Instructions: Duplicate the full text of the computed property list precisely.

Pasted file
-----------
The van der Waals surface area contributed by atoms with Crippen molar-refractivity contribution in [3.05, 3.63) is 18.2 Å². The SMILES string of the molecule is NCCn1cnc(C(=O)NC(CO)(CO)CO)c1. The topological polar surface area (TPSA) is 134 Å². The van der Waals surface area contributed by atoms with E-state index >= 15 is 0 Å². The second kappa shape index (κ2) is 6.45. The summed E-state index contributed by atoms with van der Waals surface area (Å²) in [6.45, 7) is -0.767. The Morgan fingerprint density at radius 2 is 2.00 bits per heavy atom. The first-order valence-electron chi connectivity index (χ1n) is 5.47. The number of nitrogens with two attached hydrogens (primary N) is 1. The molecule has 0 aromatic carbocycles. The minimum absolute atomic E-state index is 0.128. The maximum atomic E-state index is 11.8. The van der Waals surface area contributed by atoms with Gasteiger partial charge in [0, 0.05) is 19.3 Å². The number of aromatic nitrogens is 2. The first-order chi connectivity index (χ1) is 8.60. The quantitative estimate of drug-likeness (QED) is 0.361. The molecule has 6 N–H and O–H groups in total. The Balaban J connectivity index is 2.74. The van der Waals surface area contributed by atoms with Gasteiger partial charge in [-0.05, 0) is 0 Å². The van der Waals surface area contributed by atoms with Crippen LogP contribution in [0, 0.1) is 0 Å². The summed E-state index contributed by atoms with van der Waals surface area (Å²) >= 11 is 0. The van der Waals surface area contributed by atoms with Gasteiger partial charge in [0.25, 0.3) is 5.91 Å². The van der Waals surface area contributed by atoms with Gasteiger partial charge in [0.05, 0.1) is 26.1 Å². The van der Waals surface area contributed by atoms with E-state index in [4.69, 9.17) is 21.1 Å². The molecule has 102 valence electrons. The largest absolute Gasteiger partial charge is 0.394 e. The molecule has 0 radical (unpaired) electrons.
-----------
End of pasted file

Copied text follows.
The van der Waals surface area contributed by atoms with Crippen molar-refractivity contribution in [3.05, 3.63) is 18.2 Å². The SMILES string of the molecule is NCCn1cnc(C(=O)NC(CO)(CO)CO)c1. The topological polar surface area (TPSA) is 134 Å². The van der Waals surface area contributed by atoms with E-state index >= 15 is 0 Å². The second kappa shape index (κ2) is 6.45. The summed E-state index contributed by atoms with van der Waals surface area (Å²) in [6.45, 7) is -0.767. The Morgan fingerprint density at radius 2 is 2.00 bits per heavy atom. The first-order valence-electron chi connectivity index (χ1n) is 5.47. The number of nitrogens with two attached hydrogens (primary N) is 1. The molecule has 0 aromatic carbocycles. The minimum absolute atomic E-state index is 0.128. The maximum atomic E-state index is 11.8. The van der Waals surface area contributed by atoms with Gasteiger partial charge in [0, 0.05) is 19.3 Å². The number of aromatic nitrogens is 2. The first-order chi connectivity index (χ1) is 8.60. The quantitative estimate of drug-likeness (QED) is 0.361. The molecule has 6 N–H and O–H groups in total. The Balaban J connectivity index is 2.74. The van der Waals surface area contributed by atoms with Gasteiger partial charge in [-0.05, 0) is 0 Å². The van der Waals surface area contributed by atoms with Crippen LogP contribution in [0, 0.1) is 0 Å². The summed E-state index contributed by atoms with van der Waals surface area (Å²) >= 11 is 0. The van der Waals surface area contributed by atoms with Gasteiger partial charge in [0.25, 0.3) is 5.91 Å². The van der Waals surface area contributed by atoms with Gasteiger partial charge in [0.05, 0.1) is 26.1 Å². The van der Waals surface area contributed by atoms with E-state index in [4.69, 9.17) is 21.1 Å². The molecule has 102 valence electrons. The largest absolute Gasteiger partial charge is 0.394 e. The molecule has 0 radical (unpaired) electrons.